If you are lucky, you may find that your wireless just 'works' and you can connect using the Wicd Network Manager. In this case you are using the default kernel wireless drivers which is fine.

Firewall

Tailwind-Live has a firewall pre-configured to start automatically when a network is connected and to shut-down once the network connection goes down.

The firewall is generally configured to allow the following ports access: 22 (ssh), 515 (lpd), 631 (cups) and 80 (www). Only port 22 (ssh) will allow access beyond the network gateway. See the Tailwind-Live script firewall-rules.sh for details.

DISCLAIMER: IT IS THE RESPONSIBILITY OF THE USER OF TAILWIND-LIVE TO UNDERSTAND THIS FIREWALL AND WHETHER IT MEETS THE USERS SECURITY REQUIREMENTS OR NOT. TAILWIND-LIVE AND NORDICWIND INC. ASSUME NO RESPONSIBILITY FOR ERRORS IN THE CONFIGURATION OR INTEGRATION OF THIS FIREWALL IN TAILWIND-LIVE.

Troubleshooting

Obviously a web browser is a good place to start to see if you are connected (firefox is an unbranded version firefox).

Another way to look at your network is to open a Command Prompt (X terminal Emulator) and try the ping command on something like www.google.com

You can also run the ifconfig command as user root and you should see the status of your network interface (usually eth0 or wlan0) and look for the inet addr: line to see if you have an ip address.

Some wireless network cards come up as wlan0 and others as ath0. Tailwind-Live tries to figure this out for you and configure wicd correctly. It is possible that your wireless card (or even wired card) is something stranger and you may have to change the settings in wicd accordingly. A useful console command to figure this out is ifconfig -a (as root user) which will list all (configured and not configured) network devices.

How to save WICD settings for next boot

The WICD configuration files are in /etc/wicd and can be saved to your twl_setup_dir with the savesettings-wicd script in /usr/share/tailwind-live/scripts.

The assumption here is that twl_setup_dir is NOT in ram but rather on a hard disk or flash as configured in boot.sh. If twl_setup_dir IS in ram, then copy changes in this directory over to your /live/image/live/twl_setup_dir so on next boot the ram version has your changes. Of course, you will have to do this in multiple steps since /live/image is mounted as read-only when Tailwind-Live is booted.

Multi-media (video and music) in Tailwind-Live   (top)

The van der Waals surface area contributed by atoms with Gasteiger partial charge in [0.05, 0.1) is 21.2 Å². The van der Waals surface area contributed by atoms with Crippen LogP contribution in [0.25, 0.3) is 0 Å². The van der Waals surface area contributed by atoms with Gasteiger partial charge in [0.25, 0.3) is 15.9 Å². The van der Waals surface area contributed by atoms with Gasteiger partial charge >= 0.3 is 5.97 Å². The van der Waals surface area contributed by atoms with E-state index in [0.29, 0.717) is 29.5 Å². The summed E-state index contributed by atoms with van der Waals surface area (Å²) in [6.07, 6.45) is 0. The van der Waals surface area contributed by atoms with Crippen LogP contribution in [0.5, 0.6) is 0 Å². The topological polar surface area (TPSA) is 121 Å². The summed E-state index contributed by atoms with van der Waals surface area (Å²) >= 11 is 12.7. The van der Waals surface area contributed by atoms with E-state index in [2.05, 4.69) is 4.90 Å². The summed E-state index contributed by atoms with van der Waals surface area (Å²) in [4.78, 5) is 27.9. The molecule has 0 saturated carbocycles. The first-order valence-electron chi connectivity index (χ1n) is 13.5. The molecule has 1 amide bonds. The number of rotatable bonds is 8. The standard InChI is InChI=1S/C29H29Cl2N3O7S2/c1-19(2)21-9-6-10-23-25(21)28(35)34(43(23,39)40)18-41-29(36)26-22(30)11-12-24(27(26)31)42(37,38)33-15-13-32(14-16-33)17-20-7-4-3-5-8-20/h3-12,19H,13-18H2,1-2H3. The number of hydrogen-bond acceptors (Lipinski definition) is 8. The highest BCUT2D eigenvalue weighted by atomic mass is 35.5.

Creating mpeg movies from a webcam

The simplest way to grab video and audio from your webcam seems to be with ffmpeg.

Here is what I do:

ffmpeg  -r 25 -sameq -f video4linux2 -s 800x600 -i /dev/video0 -f alsa -i hw:1,0 mymovie.mpeg

To get a list of audio devices:

arecord -l

To checkout your webcam before recording:

vlc v4l2:///dev/video0:width=600:height=480

There is a way to record with vlc while monitoring input but I find it crashes after a few minutes.

And of course to play back your movie:

vlc mymovie.mpeg
Tailwind-Live usernames, passwords and persistent disk storage   (top)

There are a few approaches you can take to creating a working Tailwind-Live environment that runs just like a 'non-live' installed operating system.

The first way is around a Dual-boot Windows/Linux System where you share common files on a FAT32 partition and you have Linux partitions for Linux and NTFS partitions for Windows.

The second approach is a One-boot Linux System which only uses Linux partitions. If you understand how to setup a Tailwind-Live One-boot Linux System, you will find it easier to configure a Dual-boot Windows/Linux System and better understand what trade-offs you are willing to make creating the dual-boot.

One-boot Linux System:

The assumption here is that you are starting with a empty hard disk that you are going to re-format and DESTROY ANY EXISTING DATA ON THAT HARD DISK.

You should now be able to boot your Tailwind-live computer without the DVD and it should come up and ask you for a password for your new username. If you did not change the username in menu.lst, then the password is 'bylot'.

To change the root password, open a shell and remove the file /data/twl_setup_dir/root.md5 and reboot. Tailwind-Live will ask you for a new root password when booting.

NOTE: The /dev/SDX2 partition can be used to switch to a new revision of Tailwind-Live. Don't forget to include your changes to boot.sh when creating /dev/SDX2 .. then change the default value to '1' in menu.lst and reboot!

Graphics Cards and Video Drivers   (top)